Scientists have retrieved samples thought to be the cause of a red stain on Taylor Glacier, a 54km-long tongue in Antarctica.
The stain has earned the name Blood Falls and is thought to be the result of iron-rich material trapped in a sub-glacial lake. Scientists have analysed Blood Falls' water in the past, and found microbes that appear to be capable of metabolising sulphurous and ferrous material, making them additions to the growing list of extremophiles that find ways to live without direct input of solar energy or oxygen.
But they've yet to determine if those microbes come from the Falls or originated in the sub-glacial lake. Enter the The Minimally Invasive Direct Glacial Exploration (MIDGE) project, which last week reported it has successfully drilled into a fissure in the Glacier thought to provide access to pristine sub-glacial liquids. The MIDGE team are now in possession of vials of material sucked some out from deep beneath the ice.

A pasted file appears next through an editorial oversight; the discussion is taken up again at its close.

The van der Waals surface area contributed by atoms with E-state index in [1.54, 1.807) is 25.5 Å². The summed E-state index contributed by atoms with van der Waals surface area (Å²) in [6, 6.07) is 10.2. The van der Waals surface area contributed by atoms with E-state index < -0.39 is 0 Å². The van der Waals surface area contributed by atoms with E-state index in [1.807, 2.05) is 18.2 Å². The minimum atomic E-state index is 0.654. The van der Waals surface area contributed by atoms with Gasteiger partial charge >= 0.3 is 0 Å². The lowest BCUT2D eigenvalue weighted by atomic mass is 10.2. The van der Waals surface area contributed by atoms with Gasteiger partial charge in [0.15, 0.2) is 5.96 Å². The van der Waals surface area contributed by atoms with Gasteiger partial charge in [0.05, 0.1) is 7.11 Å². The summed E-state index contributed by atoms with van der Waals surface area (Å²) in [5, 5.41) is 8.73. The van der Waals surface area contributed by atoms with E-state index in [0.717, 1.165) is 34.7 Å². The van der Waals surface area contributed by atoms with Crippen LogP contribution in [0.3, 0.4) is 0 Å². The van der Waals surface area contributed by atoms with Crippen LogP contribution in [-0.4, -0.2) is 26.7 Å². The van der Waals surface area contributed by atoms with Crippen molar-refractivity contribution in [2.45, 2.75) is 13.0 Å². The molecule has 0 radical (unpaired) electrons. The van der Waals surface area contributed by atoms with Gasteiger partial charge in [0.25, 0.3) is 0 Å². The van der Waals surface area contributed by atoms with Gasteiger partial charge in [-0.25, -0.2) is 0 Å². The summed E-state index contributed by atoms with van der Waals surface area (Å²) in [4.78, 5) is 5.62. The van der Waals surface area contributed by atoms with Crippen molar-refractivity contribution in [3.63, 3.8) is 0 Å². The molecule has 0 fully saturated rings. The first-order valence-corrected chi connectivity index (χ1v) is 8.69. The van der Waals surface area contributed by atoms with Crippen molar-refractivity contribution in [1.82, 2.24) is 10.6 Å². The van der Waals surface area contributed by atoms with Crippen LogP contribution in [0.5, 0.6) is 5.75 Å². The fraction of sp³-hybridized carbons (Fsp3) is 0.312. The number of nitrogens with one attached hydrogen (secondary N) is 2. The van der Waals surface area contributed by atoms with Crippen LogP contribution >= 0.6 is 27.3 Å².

Scientists are interested in the results to teach us more about how life operates on Earth, but also because it's thought that moons like Saturn's Enceladus and Jupiter's Europa offer similar conditions to those found beneath Taylor Glacier.
Both moons are both considered decent candidates to have liquid oceans beneath icy crusts, and to be places where life may have evolved. Learning more about what's beneath Taylor Glacier therefor also gives us a chance of figuring out if we are entirely alone in the universe. MIDGE is partly funded by a National Science Foundation grant of US$1.38m, surely a small price to pay for such knowledge. ®